MyPass is a tool to generate different passwords for different sites with a given passphrase. It uses the password generation algorithm of One Shall Pass (1SP). You can specify options like password length, number of symbols, etc.
Note: MyPass does NOT ignore spaces in your passphrase, this is different from 1SP.
MyPass is implemented as:
- Chrome extension
- This is the easiest way to use MyPass
- Standalone web page
- Use this when you don't have access to your own Chrome
- iOS optimized web page
- Add this to home screen so you can use it (even when offline) on your iOS device
About the options
- Symbols: how many symbol characters should be included in the generated password
- Length: generated password length
- Generally better to choose longer password, just ensure it's not exceeding the password length limit of a site
- Generation: in case you need to generate a new password for a site, you can simply increase the generation
- Hashes: use how many hash iteration to generate a key
- More iteration requires more time to generate password. The benefit is that it's even more difficult to crack your passphrase if someone get your generated password
About choosing a passphrase
For differences between passwords and passphrases, refer to Jeff Artwood's article Passwords vs. Pass Phrases.
Generally, choose a passphrase that's long (at least around 20 characters), easy to remember by yourself, hard to guess by others. Including capitalization, punctuation and numbers in your passphrase would be even better.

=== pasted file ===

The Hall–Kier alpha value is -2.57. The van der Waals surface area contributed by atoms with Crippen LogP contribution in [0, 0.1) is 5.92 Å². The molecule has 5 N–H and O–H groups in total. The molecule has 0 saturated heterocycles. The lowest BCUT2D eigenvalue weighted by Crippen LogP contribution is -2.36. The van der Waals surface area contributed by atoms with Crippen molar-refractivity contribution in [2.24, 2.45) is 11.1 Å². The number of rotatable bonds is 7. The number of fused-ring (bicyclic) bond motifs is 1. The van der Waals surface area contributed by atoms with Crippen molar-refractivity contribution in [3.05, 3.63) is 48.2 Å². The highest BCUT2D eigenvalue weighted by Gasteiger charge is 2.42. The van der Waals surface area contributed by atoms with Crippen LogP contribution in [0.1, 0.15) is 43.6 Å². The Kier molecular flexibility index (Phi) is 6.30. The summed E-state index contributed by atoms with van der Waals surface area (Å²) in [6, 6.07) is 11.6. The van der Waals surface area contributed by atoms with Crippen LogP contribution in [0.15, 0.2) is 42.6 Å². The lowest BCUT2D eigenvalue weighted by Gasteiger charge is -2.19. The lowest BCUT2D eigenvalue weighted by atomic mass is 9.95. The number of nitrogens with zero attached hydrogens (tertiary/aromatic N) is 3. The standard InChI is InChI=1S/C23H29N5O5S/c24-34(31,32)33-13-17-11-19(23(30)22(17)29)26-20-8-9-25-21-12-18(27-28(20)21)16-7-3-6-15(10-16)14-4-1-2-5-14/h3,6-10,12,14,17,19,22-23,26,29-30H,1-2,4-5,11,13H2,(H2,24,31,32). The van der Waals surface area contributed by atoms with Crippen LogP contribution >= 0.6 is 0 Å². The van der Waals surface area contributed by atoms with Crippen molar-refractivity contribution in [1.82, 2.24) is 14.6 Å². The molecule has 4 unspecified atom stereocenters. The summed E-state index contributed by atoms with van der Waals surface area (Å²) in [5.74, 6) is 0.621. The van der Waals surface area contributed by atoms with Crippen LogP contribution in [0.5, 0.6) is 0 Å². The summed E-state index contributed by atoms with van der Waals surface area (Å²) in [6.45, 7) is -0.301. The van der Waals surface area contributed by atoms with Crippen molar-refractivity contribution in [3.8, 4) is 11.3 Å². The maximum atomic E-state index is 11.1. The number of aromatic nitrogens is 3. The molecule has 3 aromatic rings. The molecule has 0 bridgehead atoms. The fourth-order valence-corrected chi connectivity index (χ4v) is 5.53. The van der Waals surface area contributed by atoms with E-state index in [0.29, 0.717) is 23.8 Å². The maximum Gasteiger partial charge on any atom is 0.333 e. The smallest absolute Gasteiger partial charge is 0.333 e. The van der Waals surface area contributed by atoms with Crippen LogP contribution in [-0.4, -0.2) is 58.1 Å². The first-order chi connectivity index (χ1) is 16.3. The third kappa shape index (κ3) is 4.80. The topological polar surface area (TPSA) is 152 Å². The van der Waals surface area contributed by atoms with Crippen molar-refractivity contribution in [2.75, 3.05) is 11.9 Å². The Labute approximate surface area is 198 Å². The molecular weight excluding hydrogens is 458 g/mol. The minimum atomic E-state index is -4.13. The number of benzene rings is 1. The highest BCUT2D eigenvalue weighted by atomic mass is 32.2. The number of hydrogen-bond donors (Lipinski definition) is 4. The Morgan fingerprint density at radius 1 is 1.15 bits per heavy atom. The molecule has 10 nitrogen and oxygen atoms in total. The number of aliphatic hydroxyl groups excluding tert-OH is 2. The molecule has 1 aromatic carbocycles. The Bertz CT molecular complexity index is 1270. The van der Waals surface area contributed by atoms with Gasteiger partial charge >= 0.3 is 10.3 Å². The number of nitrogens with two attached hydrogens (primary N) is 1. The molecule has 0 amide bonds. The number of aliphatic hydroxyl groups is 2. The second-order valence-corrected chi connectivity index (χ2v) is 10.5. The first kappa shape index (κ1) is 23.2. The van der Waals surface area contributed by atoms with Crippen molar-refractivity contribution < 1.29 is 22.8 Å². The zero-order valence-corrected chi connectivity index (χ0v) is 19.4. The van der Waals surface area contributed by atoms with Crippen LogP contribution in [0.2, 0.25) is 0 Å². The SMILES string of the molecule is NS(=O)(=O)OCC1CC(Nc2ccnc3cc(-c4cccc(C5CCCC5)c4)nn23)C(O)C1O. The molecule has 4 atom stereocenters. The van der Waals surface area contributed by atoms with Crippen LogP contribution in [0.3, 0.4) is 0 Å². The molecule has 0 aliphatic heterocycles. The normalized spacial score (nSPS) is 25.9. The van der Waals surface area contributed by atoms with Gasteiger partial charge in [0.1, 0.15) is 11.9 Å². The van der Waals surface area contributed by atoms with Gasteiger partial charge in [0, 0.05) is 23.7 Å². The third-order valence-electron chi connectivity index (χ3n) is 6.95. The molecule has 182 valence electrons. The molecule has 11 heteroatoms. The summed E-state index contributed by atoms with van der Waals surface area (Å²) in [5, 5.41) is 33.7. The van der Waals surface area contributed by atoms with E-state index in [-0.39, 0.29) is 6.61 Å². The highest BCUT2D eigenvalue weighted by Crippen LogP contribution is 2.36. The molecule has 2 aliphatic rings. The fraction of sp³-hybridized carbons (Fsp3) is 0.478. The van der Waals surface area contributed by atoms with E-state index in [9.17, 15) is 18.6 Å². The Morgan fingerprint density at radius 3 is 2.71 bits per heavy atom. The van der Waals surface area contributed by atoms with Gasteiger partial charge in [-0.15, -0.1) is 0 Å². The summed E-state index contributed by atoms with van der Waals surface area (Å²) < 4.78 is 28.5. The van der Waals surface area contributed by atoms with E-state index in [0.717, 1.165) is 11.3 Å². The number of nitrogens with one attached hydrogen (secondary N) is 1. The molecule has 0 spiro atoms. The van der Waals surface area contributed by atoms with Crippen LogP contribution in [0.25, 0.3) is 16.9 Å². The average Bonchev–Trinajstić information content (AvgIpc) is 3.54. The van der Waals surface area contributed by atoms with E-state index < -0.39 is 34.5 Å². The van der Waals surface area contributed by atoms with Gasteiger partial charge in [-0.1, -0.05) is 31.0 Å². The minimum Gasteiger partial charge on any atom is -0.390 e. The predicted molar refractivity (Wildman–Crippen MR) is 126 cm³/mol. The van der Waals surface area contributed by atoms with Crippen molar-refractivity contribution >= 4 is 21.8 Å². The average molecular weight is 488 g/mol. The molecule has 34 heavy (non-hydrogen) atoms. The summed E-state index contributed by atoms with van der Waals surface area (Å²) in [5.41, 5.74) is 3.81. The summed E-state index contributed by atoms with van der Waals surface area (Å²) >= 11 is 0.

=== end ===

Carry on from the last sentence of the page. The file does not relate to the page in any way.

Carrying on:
Your passphrase is never stored anywhere by MyPass. That's why you need to type it every time you use MyPass.
How is the password generated
The password generation algorithm is the same as 1SP. Basically, a 512-bit key is generated using PBKDF2 from your passphrase, using your email as the salt. That key is then used in HMAC-SHA512 to generate password for each site. For the detailed algorithm and how secure it is, please refer to 1SP's README.
How are site options stored?
- Chrome extension: stored in
chrome.storage.sync, will be synchronized by Chrome
- Standalone web page: NOT saved
- iOS web page: stored in local storage
MyPass itself does NOT encrypt site options when storing to either
chrome.sync.storage or local storage and please let me explain why in a moment. For Chrome extension users, I recommend setting Chrome to encrypt all synced data and thus have your site options encrypted. (You need to manually set this in "Advanced sync options" in Chrome and use a separate passphrase.)
If someone get your site options data either by breaking into your computer or Google's cloud storage,
- If it's NOT encrypted, then he knows your password options which seems bad. But this information provides little help if he wants to use brute force to guess your password for every different site, and it provides no help in guessing you passphrase.
- Of course, a long enough password (say more than 12 chars) is required to ensure safety
- He can use brute force to guess passwords even if he has no options data
- User name is usually your identity, it's not a secret in most cases
- If it's encrypted using some key generated from your passphrase, because he now gets the encrypted data, he can brute force to guess your passphrase by trying to decrypt the data. (Though this would be expensive, it's possible.) Once he succeeds to know the passphrase, you are in bad luck.
So encrypting site options by passphrase generated keys actually has more serious security risk, that's why I choose not to encrypt site options.
You need Node.js installed and file systems that supports symbolic links. Build in the project root directory:
# Install dependencies npm install # Compile CoffeeScript source and create bundle with browserify make
- Body type and links
- Base CSS
- Headings, body, etc
- JS Components
- jQuery plugins
I also removed invalid input CSS so they don't look abrupt on iOS.
The password generation code is mostly copied from 1SP.
Icon designed by @naruil.